What Makes a REAL Humanist?

by Steven_Lam on November 7, 2015 - 1:50pm

So I've been thinking... this whole semester we've been looking and talking about people who are deemed to be humanists and at what they've done for the humanist movement. However, although it has been mentioned, I find that we haven't focused much on the qualities-- for the lack of a better word-- of a humanist; what makes someone a REAL humanist? 

Actually, are there even certain qualities someone needs to have to be considered as a real humanist? Or if one wants to determine whether or not they are a humanist, do they just list out all their personalities and opinions to be judged by other peers; essentially the person in question now having their peers determine for them if they are a humanist or not. I mean we've heard of a few qualities-- again, for the lack of a better word-- that past humanists have in common with each other, hence why people now consider these qualities as humanist qualities. Some of these qualities include: putting the human as first priority, being open-minded, being able to look at situations from different perspectives and plenty more. The thing is, since everybody sees things differently, people tend to interpret these qualities differently. 

Of the qualities I actually did mention above, let's talk about the one on making the human as first priority. Before I get to my point, let me quickly say that I found out about this quality during my research for my essay-- here's the link if anyone's interested: http://philosophy.about.com/od/Philosophical-Theories-Ideas/a/Humanism.h... think we can all agree that this quality can be taken in many ways because it's not very specific when it says "human". Some may think that "human" is meant to be applied to the actual human race while others might think it actually means put one single human as priority and as selfish of a race we are, those people will indeed make themselves that single human. But aren't they both right? I mean they are both technically putting human-- one way or another-- as priority. Yes, some will argue that this is common sense and the word "human" is actually meant for the race but there are some people who don't see it like that.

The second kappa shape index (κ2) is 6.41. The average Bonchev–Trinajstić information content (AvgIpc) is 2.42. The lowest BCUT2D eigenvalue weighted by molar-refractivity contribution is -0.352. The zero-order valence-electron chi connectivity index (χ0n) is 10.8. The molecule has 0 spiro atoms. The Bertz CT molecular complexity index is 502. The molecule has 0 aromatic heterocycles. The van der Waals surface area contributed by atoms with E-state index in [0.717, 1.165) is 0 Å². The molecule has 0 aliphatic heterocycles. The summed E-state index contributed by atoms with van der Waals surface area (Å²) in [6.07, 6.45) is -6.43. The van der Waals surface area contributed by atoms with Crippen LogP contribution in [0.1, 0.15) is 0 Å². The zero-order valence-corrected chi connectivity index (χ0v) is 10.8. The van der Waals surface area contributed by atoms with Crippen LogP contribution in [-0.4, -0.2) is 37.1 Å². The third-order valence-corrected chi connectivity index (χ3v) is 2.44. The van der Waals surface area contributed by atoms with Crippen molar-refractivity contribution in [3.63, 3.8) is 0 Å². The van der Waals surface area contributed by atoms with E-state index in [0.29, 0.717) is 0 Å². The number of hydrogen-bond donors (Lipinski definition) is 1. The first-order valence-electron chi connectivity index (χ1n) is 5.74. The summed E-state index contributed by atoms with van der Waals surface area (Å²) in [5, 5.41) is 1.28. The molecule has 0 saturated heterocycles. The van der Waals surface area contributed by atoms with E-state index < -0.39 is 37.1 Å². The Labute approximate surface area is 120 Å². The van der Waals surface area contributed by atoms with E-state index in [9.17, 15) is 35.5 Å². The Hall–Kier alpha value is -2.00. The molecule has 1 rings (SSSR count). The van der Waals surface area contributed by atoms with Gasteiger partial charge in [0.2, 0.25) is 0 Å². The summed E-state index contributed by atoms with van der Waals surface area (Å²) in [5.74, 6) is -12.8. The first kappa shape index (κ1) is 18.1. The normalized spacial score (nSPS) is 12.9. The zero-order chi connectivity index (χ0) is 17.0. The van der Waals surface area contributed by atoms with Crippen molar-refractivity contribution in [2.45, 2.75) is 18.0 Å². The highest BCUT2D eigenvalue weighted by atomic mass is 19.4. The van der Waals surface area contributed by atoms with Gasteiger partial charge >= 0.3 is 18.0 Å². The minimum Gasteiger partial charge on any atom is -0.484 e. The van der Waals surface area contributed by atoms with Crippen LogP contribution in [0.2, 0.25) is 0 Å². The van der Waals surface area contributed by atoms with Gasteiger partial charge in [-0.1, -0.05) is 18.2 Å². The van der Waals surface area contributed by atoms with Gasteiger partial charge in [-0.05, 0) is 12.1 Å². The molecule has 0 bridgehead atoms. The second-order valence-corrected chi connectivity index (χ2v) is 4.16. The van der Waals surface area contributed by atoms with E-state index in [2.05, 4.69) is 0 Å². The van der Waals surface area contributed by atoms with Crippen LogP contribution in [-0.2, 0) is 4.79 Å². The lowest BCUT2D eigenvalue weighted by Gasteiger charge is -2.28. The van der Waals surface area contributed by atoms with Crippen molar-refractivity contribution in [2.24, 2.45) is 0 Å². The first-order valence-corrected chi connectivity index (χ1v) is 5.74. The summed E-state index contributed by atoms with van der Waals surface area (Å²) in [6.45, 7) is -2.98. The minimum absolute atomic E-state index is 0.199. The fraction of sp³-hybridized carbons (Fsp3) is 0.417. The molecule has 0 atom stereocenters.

To conclude, what do you think makes a REAL humanist? Does it take the qualities I mentioned above-- along with the rest I didn't mention-- or do the person's characteristics need to be laid out and judged by peers? And if it is by qualities, what if that person views the qualities differently from you? Will you consider non-humanistic? Or are you the non-humanist? Anyways, this is a very broad question. Maybe the answer isn't even in the two possibilities I mentioned. I want to know what you think about this. Do you choose specific qualities or judging of one's characteristics? Do you have a completely different answer? If so, please let me know. I'm curious and open to hearing something different. Even if you completely disagree with what I say, please feel free to comment about it-- just make sure it's constructive and not just a simple bashing. 





In your text, you brought up good facts. Like the fact that there is a certain description of values that we link to being humanist, but, actually, there is no unique and single way to be one. Indeed, I believe that REAL humanists are people that are capable to listen to other humanists' opinion... seems unclear, but what I mean it that, in my opinion, since people see things differently, a humanist must have the capability/quality of being open-minded and being able to work with others. From there, they can work other values like the ones you said: "putting the human as first priority, being open-minded, being able to look at situations from different perspectives and plenty more"